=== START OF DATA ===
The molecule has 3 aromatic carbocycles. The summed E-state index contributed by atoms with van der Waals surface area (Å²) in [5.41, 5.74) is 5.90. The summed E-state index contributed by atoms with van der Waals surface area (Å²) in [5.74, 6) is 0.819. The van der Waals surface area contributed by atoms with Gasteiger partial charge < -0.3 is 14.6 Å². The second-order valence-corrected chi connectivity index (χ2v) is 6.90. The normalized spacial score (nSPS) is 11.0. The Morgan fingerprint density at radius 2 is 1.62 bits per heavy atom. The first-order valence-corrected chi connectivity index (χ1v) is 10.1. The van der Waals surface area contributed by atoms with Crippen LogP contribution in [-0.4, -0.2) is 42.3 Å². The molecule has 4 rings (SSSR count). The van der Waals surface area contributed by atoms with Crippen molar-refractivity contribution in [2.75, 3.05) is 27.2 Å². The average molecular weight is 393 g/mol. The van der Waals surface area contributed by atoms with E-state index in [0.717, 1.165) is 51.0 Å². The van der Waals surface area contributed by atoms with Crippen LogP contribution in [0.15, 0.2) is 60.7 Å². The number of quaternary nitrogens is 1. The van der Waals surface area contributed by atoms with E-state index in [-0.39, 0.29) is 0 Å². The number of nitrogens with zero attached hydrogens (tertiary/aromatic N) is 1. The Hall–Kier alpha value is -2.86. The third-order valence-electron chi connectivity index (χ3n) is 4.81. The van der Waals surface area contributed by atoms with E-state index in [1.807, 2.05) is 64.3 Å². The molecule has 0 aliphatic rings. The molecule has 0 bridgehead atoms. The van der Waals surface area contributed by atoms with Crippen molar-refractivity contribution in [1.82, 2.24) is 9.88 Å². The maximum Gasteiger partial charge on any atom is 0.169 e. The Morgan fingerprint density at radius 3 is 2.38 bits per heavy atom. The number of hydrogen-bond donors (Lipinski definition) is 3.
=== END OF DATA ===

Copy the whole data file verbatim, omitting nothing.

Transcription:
The molecule has 3 aromatic carbocycles. The summed E-state index contributed by atoms with van der Waals surface area (Å²) in [5.41, 5.74) is 5.90. The summed E-state index contributed by atoms with van der Waals surface area (Å²) in [5.74, 6) is 0.819. The van der Waals surface area contributed by atoms with Gasteiger partial charge < -0.3 is 14.6 Å². The second-order valence-corrected chi connectivity index (χ2v) is 6.90. The normalized spacial score (nSPS) is 11.0. The Morgan fingerprint density at radius 2 is 1.62 bits per heavy atom. The first-order valence-corrected chi connectivity index (χ1v) is 10.1. The van der Waals surface area contributed by atoms with Crippen LogP contribution in [-0.4, -0.2) is 42.3 Å². The molecule has 4 rings (SSSR count). The van der Waals surface area contributed by atoms with Crippen molar-refractivity contribution in [2.75, 3.05) is 27.2 Å². The average molecular weight is 393 g/mol. The van der Waals surface area contributed by atoms with E-state index in [0.717, 1.165) is 51.0 Å². The van der Waals surface area contributed by atoms with Crippen LogP contribution in [0.15, 0.2) is 60.7 Å². The number of quaternary nitrogens is 1. The van der Waals surface area contributed by atoms with E-state index in [-0.39, 0.29) is 0 Å². The number of nitrogens with zero attached hydrogens (tertiary/aromatic N) is 1. The Hall–Kier alpha value is -2.86. The third-order valence-electron chi connectivity index (χ3n) is 4.81. The van der Waals surface area contributed by atoms with E-state index in [1.807, 2.05) is 64.3 Å². The molecule has 0 aliphatic rings. The molecule has 0 bridgehead atoms. The van der Waals surface area contributed by atoms with Crippen molar-refractivity contribution in [1.82, 2.24) is 9.88 Å². The maximum Gasteiger partial charge on any atom is 0.169 e. The Morgan fingerprint density at radius 3 is 2.38 bits per heavy atom. The number of hydrogen-bond donors (Lipinski definition) is 3.